Jackson (Eastwood) emerges from a burning home and barn to discover that his wife Alexsandra (Belle) has been taken by a group of desperadoes who speak Spanish. Once he rescues his horse from the barn, he takes off through the wilderness to find her. While in the mountains he meets up with Ezra (Goggins), an outlaw who takes great pleasure in killing indiscriminately. He also has an encounter with Ishani, a young Native (Marty) who fires a couple of arrows at him, but when Jackson realizes he’s just a boy spares his life.

The trail is hard and with the relentless Ezra stalking him, Jackson eventually ends up injured and cared for by Ishani’s tribe particularly his father Nakoma (Beach). However, not everyone in the tribe thinks that Jackson is necessarily the good man he seems to be and it is urged that he be given peyote and put into the sweat lodge. There, Jackson has a vision of his younger brother with whom he went to the Civil War to seven years earlier and it certainly seems that Jackson may have a few skeletons in his closet after all.

There are elements of classic Westerns in this movie, particularly in the first two thirds of it although there are elements of the Westerns of Peckinpah and Leone as well. I think the movie is going for an overall gritty feel, which isn’t a bad thing but it feels like Roeck is forcing it a little bit. There is lots of violence (some of it gruesome) and some pretty rough customers here traveling the byways of the West (mostly filmed in beautiful Alberta). Veteran cinematographer Dean Cundey outdoes himself here, giving us beautiful Rocky Mountain vistas that are absolutely dazzling, truly one of the highlights of the movie.

Goggins, who has been getting more high profile roles lately, does sterling work as the amoral Ezra. The costume helps a lot as he looks a bit like an undertaker but there is a cheerful malevolence to him that is scarier than a Snidely Whiplash type of villain. He is becoming quite a capable character actor; while the jury is out on whether he has lead role screen presence, I think it’s quite likely we’ll be seeing a lot more of him in the near future. Eastwood’s career is also picking up; he has some high profile features on the horizon, but here although his physical resemblance to his father is significant, his screen presence isn’t as developed as his old man’s.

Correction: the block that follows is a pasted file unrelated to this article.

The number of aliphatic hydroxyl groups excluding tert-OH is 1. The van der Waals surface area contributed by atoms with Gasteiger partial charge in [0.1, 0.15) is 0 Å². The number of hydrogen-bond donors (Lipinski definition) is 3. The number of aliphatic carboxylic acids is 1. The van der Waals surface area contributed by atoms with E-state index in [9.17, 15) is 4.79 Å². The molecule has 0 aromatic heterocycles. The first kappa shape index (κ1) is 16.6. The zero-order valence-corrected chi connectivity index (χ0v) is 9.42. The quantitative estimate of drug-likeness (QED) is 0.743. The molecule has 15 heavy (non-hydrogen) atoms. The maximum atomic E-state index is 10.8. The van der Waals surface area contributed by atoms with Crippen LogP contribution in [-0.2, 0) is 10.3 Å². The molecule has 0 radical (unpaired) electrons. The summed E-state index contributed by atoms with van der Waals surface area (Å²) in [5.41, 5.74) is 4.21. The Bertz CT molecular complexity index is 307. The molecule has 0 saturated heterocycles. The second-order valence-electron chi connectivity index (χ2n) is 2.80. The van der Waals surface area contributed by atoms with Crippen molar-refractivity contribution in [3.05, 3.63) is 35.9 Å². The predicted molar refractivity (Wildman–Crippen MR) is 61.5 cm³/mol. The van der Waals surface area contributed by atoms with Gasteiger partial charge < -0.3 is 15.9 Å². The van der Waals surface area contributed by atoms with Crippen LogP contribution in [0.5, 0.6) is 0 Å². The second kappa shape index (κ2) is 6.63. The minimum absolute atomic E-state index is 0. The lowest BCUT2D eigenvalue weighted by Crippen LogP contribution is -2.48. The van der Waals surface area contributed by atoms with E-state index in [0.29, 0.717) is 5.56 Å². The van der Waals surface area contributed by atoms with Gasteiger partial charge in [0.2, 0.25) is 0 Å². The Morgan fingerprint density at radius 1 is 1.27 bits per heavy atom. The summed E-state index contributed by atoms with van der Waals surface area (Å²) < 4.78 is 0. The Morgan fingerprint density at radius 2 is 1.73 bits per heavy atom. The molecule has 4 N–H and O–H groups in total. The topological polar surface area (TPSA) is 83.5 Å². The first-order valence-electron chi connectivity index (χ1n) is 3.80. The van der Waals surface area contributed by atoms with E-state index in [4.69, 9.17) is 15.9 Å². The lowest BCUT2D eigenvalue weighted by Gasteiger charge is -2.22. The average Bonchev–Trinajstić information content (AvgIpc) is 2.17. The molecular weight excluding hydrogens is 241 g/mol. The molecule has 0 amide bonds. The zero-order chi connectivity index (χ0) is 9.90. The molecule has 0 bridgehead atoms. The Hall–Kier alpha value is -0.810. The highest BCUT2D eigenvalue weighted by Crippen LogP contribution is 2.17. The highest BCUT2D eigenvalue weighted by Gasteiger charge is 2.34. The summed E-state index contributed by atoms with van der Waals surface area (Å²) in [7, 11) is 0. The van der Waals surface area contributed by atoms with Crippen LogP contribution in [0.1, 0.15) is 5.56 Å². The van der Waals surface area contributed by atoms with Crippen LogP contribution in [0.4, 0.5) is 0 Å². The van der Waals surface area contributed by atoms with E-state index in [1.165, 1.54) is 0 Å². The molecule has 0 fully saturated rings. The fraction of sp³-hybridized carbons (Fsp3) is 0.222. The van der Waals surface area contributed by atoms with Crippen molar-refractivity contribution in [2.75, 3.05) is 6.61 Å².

The movie has a serious drawback and it involves the plot twist. It’s not a bad one – don’t get me wrong on that point – but they reveal it way too early and it changes the entire nature of the movie. I can kind of see why they did it that way, but frankly it doesn’t work. It’s the kind of thing that would have best been revealed during the climactic scene.

Westerns have been making something of a comeback lately; there have been some very high quality ones that have been released in the last few months, but this isn’t one of them. That’s too bad because it has some very good individual elements, but it doesn’t add up to a cohesive whole. There’s enough here to make it worth a look, particularly for those who love Westerns and those who love Clint Eastwood in particular, but even those worthies may be well-advised to play one of Clint’s classic on the home video player instead.

REASONS TO GO: Gorgeous cinematography. Goggins makes a malevolent villain.
REASONS TO STAY: The twist is revealed too early. Tries too hard to be gritty.
FAMILY VALUES: Plenty of violence, most of it in the style of the Old West, and some brief profanity.
TRIVIAL PURSUIT: Eastwood has purposely avoided Westerns to avoid comparisons to his father even though he receives by his count more than 50 scripts every month; this is the first one he has actually agreed to do.
BEYOND THE THEATER: iTunes, Amazon, Vudu, M-Go
CRITICAL MASS: As of 2/2/16: Rotten Tomatoes: 18% positive reviews. Metacritic: 35/100.
COMPARISON SHOPPING: Pale Rider
FINAL RATING: 5.5/10
NEXT: The 5th Wave

The Hateful Eight


A blizzard can be hateful.

A blizzard can be hateful.

(2015) Western (Weinstein) Kurt Russell, Samuel L. Jackson, Jennifer Jason Leigh, Tim Roth, Michael Madsen, Walton Goggins, Bruce Dern, Demián Bichir, James Parks, Dana Gourrier, Lee Horsley, Gene Jones, Quentin Tarantino (voice), Channing Tatum, Keith Jefferson, Craig Stark, Belinda Owina, Zoë Bell. Directed by Quentin Tarantino

 

Quentin Tarantino is one of the greatest filmmakers of our generation. Quentin Tarantino is a no-talent hack. Quentin Tarantino is the arbiter of style and cool. Quentin Tarantino is a racist and misogynist asshole. Whatever you believe Quentin Tarantino is, chances are it isn’t somewhere in the middle. Most people tend to have extreme view of his work.

His eighth film has gotten polarizing responses from critics and fans alike, not just for the occasionally brutal violence (which to be fair should be pretty much expected in a Tarantino film) to the gratuitous use of the “N” word and the occasionally over-the-top violence against a particular female character. I’ll be honest with you; I wasn’t particularly offended by any of it, but I’m neither African-American nor a woman so my perspective might be different if I were. However, I think your sensitivity to such things should determine whether you go out and see this film, or even read on in this review.